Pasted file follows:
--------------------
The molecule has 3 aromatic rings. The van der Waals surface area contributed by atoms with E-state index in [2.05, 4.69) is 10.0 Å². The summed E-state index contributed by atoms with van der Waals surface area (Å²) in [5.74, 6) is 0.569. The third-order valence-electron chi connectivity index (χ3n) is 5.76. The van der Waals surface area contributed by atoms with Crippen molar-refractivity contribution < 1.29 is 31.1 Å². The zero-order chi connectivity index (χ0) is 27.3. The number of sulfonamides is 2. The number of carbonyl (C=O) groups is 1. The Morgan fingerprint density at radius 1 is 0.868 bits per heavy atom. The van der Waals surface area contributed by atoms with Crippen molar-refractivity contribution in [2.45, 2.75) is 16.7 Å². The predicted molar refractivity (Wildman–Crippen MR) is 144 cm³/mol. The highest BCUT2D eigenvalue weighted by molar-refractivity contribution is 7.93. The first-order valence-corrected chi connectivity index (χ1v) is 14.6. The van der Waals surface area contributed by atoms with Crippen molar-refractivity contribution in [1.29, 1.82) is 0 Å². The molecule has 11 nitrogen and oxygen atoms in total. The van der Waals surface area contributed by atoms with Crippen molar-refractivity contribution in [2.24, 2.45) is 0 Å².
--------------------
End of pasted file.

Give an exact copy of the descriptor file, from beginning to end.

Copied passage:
The molecule has 3 aromatic rings. The van der Waals surface area contributed by atoms with E-state index in [2.05, 4.69) is 10.0 Å². The summed E-state index contributed by atoms with van der Waals surface area (Å²) in [5.74, 6) is 0.569. The third-order valence-electron chi connectivity index (χ3n) is 5.76. The van der Waals surface area contributed by atoms with Crippen molar-refractivity contribution < 1.29 is 31.1 Å². The zero-order chi connectivity index (χ0) is 27.3. The number of sulfonamides is 2. The number of carbonyl (C=O) groups is 1. The Morgan fingerprint density at radius 1 is 0.868 bits per heavy atom. The van der Waals surface area contributed by atoms with Crippen molar-refractivity contribution in [2.45, 2.75) is 16.7 Å². The predicted molar refractivity (Wildman–Crippen MR) is 144 cm³/mol. The highest BCUT2D eigenvalue weighted by molar-refractivity contribution is 7.93. The first-order valence-corrected chi connectivity index (χ1v) is 14.6. The van der Waals surface area contributed by atoms with Crippen molar-refractivity contribution in [1.29, 1.82) is 0 Å². The molecule has 11 nitrogen and oxygen atoms in total. The van der Waals surface area contributed by atoms with Crippen molar-refractivity contribution in [2.24, 2.45) is 0 Å².